The experts, from Bill Tilman to Robin Knox-Johnston, are categorical in their advice: to sail the icy waters of Greenland you must have a reliable engine.
Luckily we did - or thought we did right up to the moment it failed to start.
While Siggi tried to get it going we had time for another hike up to the lookout over the fjord (above).
It was remarkable how different the view felt when you're not sure how you're going to escape, and the weather was suitably chilly with a harsh light.
I decided to treat this episode as an adventure, the sort of thing that Scoresby and co wouldn't have batted an eyelid at, and used the time to think through our situation.
There was no Solent Coastguard, listening patiently on channel 16, let alone the hunters on the locally used C08, which was a shame as they could have been very useful.
Given an outside tow wasn't possible, what were the options? We couldn't kedge as the fjord is too deep (I mean really deep, in places deeper than the Denmark Straits) and we couldn't sail out as the anchorage in Suheili Bugt was too well sheltered.
But there was one workable solution - towing ourselves using the Zodiac and its outboard engine. However it would need the tide to be flowing out with negligible wind in the fjord.
And by golly on the Thursday late afternoon that's exactly what we had, as as quick look at the water level showed it was just after high water.
As Nelson would have put it: "lose not an hour"!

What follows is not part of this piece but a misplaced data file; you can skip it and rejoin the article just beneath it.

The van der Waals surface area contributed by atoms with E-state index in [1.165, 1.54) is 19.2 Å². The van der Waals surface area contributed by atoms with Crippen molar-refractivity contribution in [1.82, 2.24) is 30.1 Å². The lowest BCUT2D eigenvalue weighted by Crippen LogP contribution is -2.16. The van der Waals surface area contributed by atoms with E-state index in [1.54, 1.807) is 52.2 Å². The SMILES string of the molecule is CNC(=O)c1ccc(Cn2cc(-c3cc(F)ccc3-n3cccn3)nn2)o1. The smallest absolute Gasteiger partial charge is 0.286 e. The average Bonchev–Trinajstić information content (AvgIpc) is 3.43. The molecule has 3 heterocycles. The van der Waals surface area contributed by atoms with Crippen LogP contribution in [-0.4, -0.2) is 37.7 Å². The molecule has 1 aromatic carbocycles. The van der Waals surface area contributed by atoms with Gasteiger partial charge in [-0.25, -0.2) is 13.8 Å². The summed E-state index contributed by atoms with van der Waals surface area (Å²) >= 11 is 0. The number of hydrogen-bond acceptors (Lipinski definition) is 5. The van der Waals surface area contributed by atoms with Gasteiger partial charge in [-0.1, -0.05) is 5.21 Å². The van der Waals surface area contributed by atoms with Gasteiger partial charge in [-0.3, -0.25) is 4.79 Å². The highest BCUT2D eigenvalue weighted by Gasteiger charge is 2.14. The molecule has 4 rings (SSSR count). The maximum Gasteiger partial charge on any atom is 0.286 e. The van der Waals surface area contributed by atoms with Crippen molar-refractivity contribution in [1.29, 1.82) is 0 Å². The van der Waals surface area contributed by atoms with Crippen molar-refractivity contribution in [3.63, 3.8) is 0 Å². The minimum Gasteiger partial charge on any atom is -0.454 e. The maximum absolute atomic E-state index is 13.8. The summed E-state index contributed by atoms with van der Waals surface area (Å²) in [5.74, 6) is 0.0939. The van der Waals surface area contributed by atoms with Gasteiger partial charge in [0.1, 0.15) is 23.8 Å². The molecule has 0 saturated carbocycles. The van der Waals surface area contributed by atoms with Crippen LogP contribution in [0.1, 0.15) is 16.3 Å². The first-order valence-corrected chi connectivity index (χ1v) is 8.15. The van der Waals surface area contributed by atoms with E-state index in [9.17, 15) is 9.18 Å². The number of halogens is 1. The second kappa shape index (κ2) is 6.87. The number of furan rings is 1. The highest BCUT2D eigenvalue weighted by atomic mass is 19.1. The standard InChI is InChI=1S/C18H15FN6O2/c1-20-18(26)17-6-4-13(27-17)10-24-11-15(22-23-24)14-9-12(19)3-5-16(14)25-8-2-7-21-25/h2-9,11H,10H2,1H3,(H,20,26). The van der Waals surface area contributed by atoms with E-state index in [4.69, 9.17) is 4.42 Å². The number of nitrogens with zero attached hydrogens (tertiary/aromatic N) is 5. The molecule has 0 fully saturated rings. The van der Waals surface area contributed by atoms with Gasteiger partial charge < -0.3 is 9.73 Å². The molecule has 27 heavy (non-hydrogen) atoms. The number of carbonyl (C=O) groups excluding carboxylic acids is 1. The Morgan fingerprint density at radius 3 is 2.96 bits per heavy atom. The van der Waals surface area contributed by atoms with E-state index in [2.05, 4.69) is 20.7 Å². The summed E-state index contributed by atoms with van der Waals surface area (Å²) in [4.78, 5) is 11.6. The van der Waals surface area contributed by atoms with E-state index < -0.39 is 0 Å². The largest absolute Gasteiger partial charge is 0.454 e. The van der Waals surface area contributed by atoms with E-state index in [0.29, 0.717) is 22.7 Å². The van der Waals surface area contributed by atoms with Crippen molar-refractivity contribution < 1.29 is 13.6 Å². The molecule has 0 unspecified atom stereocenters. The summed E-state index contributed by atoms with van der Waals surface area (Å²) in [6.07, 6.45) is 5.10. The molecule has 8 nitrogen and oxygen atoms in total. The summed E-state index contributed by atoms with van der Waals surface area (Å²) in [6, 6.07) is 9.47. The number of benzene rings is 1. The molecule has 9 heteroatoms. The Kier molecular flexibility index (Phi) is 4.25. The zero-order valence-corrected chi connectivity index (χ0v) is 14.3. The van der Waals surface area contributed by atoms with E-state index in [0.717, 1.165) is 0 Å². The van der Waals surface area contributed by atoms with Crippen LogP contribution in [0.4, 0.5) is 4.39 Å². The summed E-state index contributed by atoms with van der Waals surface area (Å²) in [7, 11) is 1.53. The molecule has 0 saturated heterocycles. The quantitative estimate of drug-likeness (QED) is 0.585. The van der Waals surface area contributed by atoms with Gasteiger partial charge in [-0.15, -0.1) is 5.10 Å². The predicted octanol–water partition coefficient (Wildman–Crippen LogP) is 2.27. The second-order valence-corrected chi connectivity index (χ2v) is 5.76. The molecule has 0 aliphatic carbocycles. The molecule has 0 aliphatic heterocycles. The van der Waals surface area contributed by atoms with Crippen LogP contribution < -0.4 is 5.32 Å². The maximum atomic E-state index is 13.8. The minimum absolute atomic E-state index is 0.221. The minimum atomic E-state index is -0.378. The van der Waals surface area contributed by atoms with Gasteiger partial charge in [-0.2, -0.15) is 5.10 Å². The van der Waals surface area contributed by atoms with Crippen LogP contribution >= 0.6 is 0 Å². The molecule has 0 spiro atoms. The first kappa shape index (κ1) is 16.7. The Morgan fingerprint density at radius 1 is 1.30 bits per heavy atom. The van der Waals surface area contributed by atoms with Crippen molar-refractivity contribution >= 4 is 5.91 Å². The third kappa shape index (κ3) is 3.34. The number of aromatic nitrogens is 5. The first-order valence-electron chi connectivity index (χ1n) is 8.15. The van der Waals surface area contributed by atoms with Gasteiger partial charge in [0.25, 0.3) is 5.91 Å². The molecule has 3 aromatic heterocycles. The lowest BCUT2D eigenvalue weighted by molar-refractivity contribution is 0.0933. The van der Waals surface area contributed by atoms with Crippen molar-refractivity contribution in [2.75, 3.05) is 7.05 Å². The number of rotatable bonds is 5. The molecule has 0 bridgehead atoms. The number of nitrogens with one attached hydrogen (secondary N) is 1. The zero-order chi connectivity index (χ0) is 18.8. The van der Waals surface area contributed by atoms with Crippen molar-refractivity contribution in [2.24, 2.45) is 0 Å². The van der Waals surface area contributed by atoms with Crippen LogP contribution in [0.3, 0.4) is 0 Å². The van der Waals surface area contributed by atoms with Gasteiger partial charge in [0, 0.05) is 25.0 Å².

So off we went, me, R. and L in the Zodiac, not my most favourite of methods of transport, with two thoughts high in my mind:
- It was going to take a long time to reach the fjord's opening where the wind would be strong enough to give the boat steerage way (three hours was my guess as I stepped off Aurora)
- It really wouldn't be a good thing if something went wrong, as the route was rather wiggly close to various rocks plus of course icebergs
This graphic from Google Earth shows our approximate route at the start, and for scale the red line is about 1 NM in length (and of course the ice wasn't at those locations though the density isn't far off):
One view was that we should do a big bowline to make a V-shape around handles on the inflatable but another view was that this could cause problems such as drag its stern down and threaten to wrap the rope around the prop.
As we wanted to avoid any problems with this operation, instead we went for the more controllable human approach in which I was basically a cleat controlling the rope's direction and L. anchored the tow line's weight while R. was in charge of the outboard.
It felt like a very long three hours, which is what it indeed took to get us out of the fjord.
What was really frustrating was that there was just an amazingly stunningly beautiful sunset and I had my camera in my pocket but couldn't reach it as had to hold onto that darn tow line all the way out.
I think the others might have taken pictures: I'm just hoping not too many of me straining to keep that tow rope high enough not to decapitate R. or fray on the fuel cap of the outboard (which we had to re-fill half way out).
Eventually, close to Overhand Mountain, we were called on-board: the boat was finally sailing. It might have been only a knot or two but that was fine by us.
As we crept out of the fjord we picked up speed, and I remember steering Aurora between icebergs at a wacky 3 knots.
Finally we were clear and I had time for one last pic of Kangerdlugssuaq Fjord as we headed out to open seas and safety:
Updated: I've just seen that the latest Yachting Monthly has an article on towing a yacht with an inflatable and outboard from none other than Tom Cunliffe. I must go and have a read....